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Unhappy Kids Are More Materialistic, Study Finds

By Lisa Esposito
HealthDay Reporter

TUESDAY, Aug. 21 (HealthDay News) -- Unhappy kids are more likely to become materialistic than children who are happy with their lives, a new study from the Netherlands suggests.

And TV advertising is an important instigator, the study found.

"Children who were less satisfied with their lives do become more materialistic over time, but only when they are frequently exposed to advertising," said study lead author Suzanna Opree. "Advertising seems to teach children that possessions are a way to increase happiness."

It's a significant finding because research with adults suggests that materialistic children may become less happy later in life, said Opree, a research associate at the University of Amsterdam School of Communication Research.

The study, which appears online Aug. 20 and in the September print issue of Pediatrics, involved 466 children who participated in online surveys both in October 2006 and October 2007.

What exactly is materialism? The study describes it as "having a preoccupation with possessions and believing that products bring happiness and success."

In the survey, the children responded to items measuring materialism -- for example, self-rating how much they like other children based on whether they have more possessions. Kids also rated how happy they were with their life, home, parents, friends, school and themselves and as a whole.

Ad exposure was gauged by how frequently kids watched nine ad-packed TV shows, including "SpongeBob SquarePants" and "Skating With Celebrities," a Dutch family show.

Kids in general are bombarded with a lot of ads, the researchers said.

"Estimates on the numbers of TV ads children are annually exposed to vary from 10,000 in Britain (from a 2007 study) to 40,000 in the U.S. (from a 2001 study)," Opree said.

It's not a case of dissatisfied children watching more TV, she said.

"Unhappy children are not more frequently exposed to advertising than happy children," Opree said. "They just seem to be more susceptible to its effects."

Marta Flaum, a child psychologist in Chappaqua, N.Y., who is familiar with the study, said that the "authors make the excellent point of teaching our children to be wise and critical consumers.

"So when [children] do watch TV, go over the ads with them and talk about them afterwards," she added. "Have them pretend, 'You're the ad executive. How would you critique this ad? What do you think they're trying to get you to do? Do you think it was effective?'"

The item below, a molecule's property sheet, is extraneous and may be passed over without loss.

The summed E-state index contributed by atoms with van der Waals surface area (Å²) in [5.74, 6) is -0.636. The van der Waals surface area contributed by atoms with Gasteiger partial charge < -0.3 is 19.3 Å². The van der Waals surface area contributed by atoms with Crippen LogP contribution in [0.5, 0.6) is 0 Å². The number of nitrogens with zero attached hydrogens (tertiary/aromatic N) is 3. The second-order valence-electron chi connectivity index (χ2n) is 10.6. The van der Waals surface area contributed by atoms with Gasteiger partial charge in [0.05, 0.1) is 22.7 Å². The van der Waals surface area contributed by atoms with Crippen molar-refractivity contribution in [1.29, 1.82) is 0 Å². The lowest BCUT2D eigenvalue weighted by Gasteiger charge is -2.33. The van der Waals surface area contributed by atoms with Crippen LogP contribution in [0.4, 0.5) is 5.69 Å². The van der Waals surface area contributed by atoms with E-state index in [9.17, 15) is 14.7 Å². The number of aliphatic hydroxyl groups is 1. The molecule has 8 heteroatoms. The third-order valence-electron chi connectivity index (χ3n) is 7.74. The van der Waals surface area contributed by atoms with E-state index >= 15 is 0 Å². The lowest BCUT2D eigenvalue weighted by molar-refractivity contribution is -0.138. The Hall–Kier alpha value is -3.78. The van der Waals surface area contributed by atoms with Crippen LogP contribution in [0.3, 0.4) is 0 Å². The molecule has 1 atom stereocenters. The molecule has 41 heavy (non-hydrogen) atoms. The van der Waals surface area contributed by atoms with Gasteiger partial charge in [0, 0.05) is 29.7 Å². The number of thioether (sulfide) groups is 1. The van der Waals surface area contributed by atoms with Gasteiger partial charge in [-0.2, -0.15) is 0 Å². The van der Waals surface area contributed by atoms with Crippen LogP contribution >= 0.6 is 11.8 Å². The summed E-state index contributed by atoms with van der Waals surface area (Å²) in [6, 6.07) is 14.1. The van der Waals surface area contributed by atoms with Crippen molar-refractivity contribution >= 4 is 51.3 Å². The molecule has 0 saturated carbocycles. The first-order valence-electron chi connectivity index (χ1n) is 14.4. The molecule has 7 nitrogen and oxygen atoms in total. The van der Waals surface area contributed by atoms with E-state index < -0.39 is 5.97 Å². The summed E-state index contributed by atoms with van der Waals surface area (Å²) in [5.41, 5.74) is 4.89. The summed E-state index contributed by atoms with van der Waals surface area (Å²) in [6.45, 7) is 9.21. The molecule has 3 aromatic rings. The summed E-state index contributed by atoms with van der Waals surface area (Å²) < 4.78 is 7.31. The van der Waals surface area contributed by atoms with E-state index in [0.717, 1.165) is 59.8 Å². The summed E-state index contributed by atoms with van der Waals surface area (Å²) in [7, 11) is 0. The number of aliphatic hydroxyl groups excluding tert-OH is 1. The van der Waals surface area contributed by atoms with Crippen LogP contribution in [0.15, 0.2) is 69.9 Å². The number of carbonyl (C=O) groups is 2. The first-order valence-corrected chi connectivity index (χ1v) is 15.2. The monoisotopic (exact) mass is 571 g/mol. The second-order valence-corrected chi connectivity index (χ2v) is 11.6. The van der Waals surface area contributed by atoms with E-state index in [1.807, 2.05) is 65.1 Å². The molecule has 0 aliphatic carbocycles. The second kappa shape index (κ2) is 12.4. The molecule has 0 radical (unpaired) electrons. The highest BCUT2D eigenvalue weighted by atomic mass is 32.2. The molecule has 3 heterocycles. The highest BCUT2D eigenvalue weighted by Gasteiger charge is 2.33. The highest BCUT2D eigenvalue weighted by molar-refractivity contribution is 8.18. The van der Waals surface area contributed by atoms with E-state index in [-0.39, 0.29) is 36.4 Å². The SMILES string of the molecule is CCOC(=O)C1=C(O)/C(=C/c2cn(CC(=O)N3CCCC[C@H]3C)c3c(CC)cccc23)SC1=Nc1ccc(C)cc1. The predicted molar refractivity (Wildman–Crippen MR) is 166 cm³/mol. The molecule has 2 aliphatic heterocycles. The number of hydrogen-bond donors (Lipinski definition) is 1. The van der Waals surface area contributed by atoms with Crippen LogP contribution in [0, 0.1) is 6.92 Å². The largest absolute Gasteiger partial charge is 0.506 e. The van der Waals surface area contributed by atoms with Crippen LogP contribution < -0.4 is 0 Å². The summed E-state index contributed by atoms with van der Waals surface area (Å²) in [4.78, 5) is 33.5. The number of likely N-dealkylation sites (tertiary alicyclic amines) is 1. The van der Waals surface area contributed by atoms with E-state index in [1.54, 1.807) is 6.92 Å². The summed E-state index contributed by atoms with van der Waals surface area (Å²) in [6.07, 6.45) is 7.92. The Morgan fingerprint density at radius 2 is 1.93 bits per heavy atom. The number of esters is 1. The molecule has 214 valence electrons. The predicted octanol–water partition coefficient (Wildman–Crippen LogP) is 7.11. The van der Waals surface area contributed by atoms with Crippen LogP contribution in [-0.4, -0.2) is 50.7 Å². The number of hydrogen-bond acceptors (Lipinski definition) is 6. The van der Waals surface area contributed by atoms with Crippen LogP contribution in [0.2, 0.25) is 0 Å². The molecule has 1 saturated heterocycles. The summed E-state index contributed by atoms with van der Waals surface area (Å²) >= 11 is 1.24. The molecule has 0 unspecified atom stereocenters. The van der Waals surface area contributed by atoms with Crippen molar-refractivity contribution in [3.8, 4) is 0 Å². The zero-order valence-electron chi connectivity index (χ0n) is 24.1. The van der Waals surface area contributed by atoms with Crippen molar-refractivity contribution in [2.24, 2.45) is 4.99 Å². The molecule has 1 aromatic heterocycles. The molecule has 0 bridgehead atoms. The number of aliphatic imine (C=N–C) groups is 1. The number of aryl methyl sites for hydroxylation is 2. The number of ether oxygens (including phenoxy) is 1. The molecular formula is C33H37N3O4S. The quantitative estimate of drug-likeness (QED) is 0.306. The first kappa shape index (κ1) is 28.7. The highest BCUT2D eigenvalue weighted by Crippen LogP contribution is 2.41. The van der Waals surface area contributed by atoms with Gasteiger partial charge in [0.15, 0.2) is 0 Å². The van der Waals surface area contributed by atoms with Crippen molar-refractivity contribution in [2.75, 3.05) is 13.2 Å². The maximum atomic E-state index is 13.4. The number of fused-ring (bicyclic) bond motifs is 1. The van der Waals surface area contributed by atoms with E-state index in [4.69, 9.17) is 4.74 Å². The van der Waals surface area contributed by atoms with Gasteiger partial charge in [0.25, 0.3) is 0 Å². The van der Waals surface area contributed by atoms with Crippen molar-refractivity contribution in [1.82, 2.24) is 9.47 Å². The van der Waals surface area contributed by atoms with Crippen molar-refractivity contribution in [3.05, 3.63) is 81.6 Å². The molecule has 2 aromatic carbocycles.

The researchers also advise parents to help kids focus on other sources of happiness, such as love, friendship and play, and de-emphasize the role of possessions.

"The key is to do so very early, when children are flexible and open to new activities and pastimes and experiences," Flaum said. "By the time a child is 8 or 10 years old, it may be too late to expect them to suddenly want to turn off the TV and get off the couch and take up tennis."

Materialism and whether kids are spoiled is a frequent topic of discussion in Westchester County, N.Y., where she practices, Flaum said.

"The time to address this is when they're toddlers, to get them into the habit of helping out, for example, of contributing to the household," Flaum said. "Young children love to help -- they don't know that it's work. For them, at that point, it's just an opportunity to spend time with parents. And I find that when children have the privilege and experience of working to earn something, it builds a sense of self-confidence and mastery."

Intervening early might prevent a cycle of unhappiness and materialism in adulthood, study author Opree said.

"Previous studies among adults indicate not only that people with lower life satisfaction become more materialistic, but also that more materialistic people become less satisfied with their lives," Opree said. "Hence, although we do not find any short-term effects -- after one year -- it is likely that children's materialism will lead to decreased life satisfaction later in life."

More information

The Nemours Foundation has more on television's impact on children.

SOURCES: Suzanna J. (Sanne) Opree, M.A., M.Sc., doctoral candidate, research associate, Center for Research on Children, Adolescents and the Media, Amsterdam School of Communication Research, University of Amsterdam, the Netherlands; Marta Flaum, Ph.D., child psychologist, Chappaqua, N.Y.; Aug. 20, 2012, Pediatrics, online

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